So what are we to do instead? The next smallest thing to solve the problems confronting us. “There are a lot of improvements that can be made with paint, straw bales, and a shovel. Working at this scale—using a hacker mind-set—allows quick action. There is no need for years of study or deliberation…. We can try things and see what happens.”

These “little bets” aren’t intended to solve the problem; they’re intended to make things a little better. Not only do these small actions create real financial value out of very little investment, but they also change the relationship between citizens and their communities. When people and organizations are empowered to make these “little bets,” they’re no longer people who pay taxes in order to passively receive a service; instead, they become active collaborators in their communities.

(Yes, this is eerily similar to Chapter 2 of Don’t Overthink It.)

Friends, the next smallest thing isn’t just for coronavirus, or for sidewalk design. I would bet everyone of us could point to a problem in our lives before all this began. We are small, the world is large. It seems larger every day, actually. We’re just one person, so what on earth can we do to make things a little better?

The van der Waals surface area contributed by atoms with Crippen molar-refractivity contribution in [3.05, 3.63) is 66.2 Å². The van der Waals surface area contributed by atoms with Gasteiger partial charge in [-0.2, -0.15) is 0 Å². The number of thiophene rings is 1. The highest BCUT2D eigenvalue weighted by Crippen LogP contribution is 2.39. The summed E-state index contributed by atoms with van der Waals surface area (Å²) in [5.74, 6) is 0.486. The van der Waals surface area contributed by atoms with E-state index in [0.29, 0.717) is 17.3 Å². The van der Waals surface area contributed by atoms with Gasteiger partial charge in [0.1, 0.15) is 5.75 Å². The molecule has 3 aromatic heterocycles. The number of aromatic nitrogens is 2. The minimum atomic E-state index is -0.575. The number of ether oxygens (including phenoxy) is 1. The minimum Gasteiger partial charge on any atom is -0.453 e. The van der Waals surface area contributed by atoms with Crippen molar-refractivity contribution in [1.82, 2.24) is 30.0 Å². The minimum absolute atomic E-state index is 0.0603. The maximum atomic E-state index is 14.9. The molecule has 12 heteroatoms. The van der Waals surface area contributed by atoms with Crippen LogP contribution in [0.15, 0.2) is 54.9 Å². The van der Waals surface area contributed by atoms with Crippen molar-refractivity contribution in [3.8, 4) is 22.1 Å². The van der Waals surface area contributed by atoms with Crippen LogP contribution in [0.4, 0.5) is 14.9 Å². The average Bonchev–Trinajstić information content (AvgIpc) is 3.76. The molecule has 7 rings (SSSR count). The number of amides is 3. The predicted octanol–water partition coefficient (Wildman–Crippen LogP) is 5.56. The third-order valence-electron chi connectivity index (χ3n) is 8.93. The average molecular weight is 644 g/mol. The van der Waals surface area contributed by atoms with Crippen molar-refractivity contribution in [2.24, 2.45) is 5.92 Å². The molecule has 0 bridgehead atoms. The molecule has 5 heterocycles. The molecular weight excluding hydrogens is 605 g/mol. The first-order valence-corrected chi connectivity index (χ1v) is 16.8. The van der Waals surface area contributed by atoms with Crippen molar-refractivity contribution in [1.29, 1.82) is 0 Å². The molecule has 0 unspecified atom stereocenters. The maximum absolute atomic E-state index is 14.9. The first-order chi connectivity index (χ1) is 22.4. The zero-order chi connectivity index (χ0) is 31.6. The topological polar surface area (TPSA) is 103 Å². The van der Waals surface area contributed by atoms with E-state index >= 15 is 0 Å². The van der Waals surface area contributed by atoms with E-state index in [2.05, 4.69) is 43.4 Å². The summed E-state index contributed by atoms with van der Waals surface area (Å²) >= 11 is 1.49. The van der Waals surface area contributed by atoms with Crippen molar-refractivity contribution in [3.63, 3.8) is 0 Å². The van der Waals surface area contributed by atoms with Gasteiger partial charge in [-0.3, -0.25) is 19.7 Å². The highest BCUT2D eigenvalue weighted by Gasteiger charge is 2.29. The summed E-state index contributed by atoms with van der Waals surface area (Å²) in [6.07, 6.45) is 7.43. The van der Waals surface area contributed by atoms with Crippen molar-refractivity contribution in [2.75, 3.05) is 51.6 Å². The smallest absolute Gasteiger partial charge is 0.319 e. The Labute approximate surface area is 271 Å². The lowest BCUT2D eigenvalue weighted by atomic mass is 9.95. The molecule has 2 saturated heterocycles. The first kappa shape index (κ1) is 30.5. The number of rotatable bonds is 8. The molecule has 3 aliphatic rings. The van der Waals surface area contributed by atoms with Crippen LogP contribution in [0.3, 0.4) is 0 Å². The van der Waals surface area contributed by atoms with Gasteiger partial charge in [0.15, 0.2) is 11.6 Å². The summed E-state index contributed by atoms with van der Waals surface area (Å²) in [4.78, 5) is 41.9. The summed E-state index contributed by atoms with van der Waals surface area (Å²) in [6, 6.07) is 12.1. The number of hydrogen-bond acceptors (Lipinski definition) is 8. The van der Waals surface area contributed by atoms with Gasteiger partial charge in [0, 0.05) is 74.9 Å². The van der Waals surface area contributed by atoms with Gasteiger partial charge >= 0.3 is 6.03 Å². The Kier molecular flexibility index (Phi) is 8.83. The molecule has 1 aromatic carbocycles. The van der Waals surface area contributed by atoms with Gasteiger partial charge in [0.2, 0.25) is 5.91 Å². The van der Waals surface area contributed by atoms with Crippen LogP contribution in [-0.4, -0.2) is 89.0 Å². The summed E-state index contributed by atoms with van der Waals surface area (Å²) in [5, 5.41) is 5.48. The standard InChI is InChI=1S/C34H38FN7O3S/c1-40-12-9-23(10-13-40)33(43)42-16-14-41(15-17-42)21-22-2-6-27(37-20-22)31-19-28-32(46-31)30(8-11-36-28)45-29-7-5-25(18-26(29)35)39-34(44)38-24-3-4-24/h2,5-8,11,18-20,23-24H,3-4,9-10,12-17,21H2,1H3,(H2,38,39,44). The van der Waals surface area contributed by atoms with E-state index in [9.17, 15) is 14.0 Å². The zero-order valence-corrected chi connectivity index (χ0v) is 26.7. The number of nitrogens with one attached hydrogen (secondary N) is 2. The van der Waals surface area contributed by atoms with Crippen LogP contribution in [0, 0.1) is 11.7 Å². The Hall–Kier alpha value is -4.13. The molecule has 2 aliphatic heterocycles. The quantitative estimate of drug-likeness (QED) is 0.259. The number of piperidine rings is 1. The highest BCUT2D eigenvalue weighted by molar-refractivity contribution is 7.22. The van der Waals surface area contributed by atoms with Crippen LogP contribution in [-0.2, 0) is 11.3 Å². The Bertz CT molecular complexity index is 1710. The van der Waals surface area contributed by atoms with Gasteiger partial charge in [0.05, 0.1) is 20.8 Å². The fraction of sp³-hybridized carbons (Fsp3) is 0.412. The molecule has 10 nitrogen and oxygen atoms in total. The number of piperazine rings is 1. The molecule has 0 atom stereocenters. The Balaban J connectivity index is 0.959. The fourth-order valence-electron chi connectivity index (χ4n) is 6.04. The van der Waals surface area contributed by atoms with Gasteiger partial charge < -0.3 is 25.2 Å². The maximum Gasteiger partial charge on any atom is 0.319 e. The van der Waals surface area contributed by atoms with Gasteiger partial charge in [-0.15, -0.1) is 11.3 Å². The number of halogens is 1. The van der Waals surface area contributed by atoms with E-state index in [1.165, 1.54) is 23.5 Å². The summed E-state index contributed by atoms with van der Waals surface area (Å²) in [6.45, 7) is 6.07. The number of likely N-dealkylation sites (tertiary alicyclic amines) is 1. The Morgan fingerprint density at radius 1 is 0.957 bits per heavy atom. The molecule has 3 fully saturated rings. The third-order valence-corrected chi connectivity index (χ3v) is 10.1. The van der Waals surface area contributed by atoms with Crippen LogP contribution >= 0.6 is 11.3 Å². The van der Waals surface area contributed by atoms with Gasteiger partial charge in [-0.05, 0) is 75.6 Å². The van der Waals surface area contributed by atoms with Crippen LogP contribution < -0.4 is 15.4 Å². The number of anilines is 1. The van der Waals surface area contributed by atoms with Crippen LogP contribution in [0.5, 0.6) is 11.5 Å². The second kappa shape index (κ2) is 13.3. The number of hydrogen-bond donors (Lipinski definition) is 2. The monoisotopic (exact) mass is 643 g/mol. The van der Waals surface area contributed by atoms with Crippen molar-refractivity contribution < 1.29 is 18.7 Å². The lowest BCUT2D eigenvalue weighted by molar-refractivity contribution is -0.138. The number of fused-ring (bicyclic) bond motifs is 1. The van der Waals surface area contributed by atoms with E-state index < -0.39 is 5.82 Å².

The next smallest thing.

Everyone’s lives, and roles, look a little different. I’m just spitballing here, this is not a comprehensive list, but maybe you could do something small to make things better, for yourself or others: Drink a big glass of water. Take a walk. Or go for a run. Tell your local representative they’re doing a good job. (I hope, for all our sakes, they are.) Put the food pantry on your calendar (and read up on social distancing, whether you’re serving or shopping). Check in on your elderly neighbor. Or your friend who lives alone. Tell those in the medical professions you’re grateful for them. Place an online order from a local business. Check in on the people who run and work in these businesses. Plan your week’s meals based on what’s in your pantry. Step away from the computer. Call your mom.